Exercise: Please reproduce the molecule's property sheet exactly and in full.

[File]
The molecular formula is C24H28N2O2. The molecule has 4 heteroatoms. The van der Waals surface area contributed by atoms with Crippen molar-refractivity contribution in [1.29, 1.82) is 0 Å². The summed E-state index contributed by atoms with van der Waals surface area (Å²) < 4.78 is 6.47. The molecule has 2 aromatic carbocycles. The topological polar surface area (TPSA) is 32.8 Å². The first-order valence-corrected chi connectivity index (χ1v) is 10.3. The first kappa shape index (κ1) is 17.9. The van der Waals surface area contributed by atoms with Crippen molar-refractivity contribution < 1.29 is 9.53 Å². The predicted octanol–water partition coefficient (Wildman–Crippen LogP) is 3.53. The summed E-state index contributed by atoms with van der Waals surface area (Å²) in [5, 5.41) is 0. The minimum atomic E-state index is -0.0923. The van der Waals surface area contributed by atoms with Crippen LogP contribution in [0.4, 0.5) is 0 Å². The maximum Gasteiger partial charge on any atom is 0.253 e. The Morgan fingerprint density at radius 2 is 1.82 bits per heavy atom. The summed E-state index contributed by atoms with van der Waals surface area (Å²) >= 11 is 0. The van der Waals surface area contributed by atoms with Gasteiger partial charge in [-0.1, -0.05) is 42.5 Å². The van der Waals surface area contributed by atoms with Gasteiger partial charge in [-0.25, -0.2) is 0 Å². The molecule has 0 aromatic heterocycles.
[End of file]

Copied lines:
The molecular formula is C24H28N2O2. The molecule has 4 heteroatoms. The van der Waals surface area contributed by atoms with Crippen molar-refractivity contribution in [1.29, 1.82) is 0 Å². The summed E-state index contributed by atoms with van der Waals surface area (Å²) < 4.78 is 6.47. The molecule has 2 aromatic carbocycles. The topological polar surface area (TPSA) is 32.8 Å². The first-order valence-corrected chi connectivity index (χ1v) is 10.3. The first kappa shape index (κ1) is 17.9. The van der Waals surface area contributed by atoms with Crippen molar-refractivity contribution < 1.29 is 9.53 Å². The predicted octanol–water partition coefficient (Wildman–Crippen LogP) is 3.53. The summed E-state index contributed by atoms with van der Waals surface area (Å²) in [5, 5.41) is 0. The minimum atomic E-state index is -0.0923. The van der Waals surface area contributed by atoms with Crippen LogP contribution in [0.4, 0.5) is 0 Å². The maximum Gasteiger partial charge on any atom is 0.253 e. The Morgan fingerprint density at radius 2 is 1.82 bits per heavy atom. The summed E-state index contributed by atoms with van der Waals surface area (Å²) >= 11 is 0. The van der Waals surface area contributed by atoms with Gasteiger partial charge in [-0.1, -0.05) is 42.5 Å². The van der Waals surface area contributed by atoms with Gasteiger partial charge in [-0.25, -0.2) is 0 Å². The molecule has 0 aromatic heterocycles.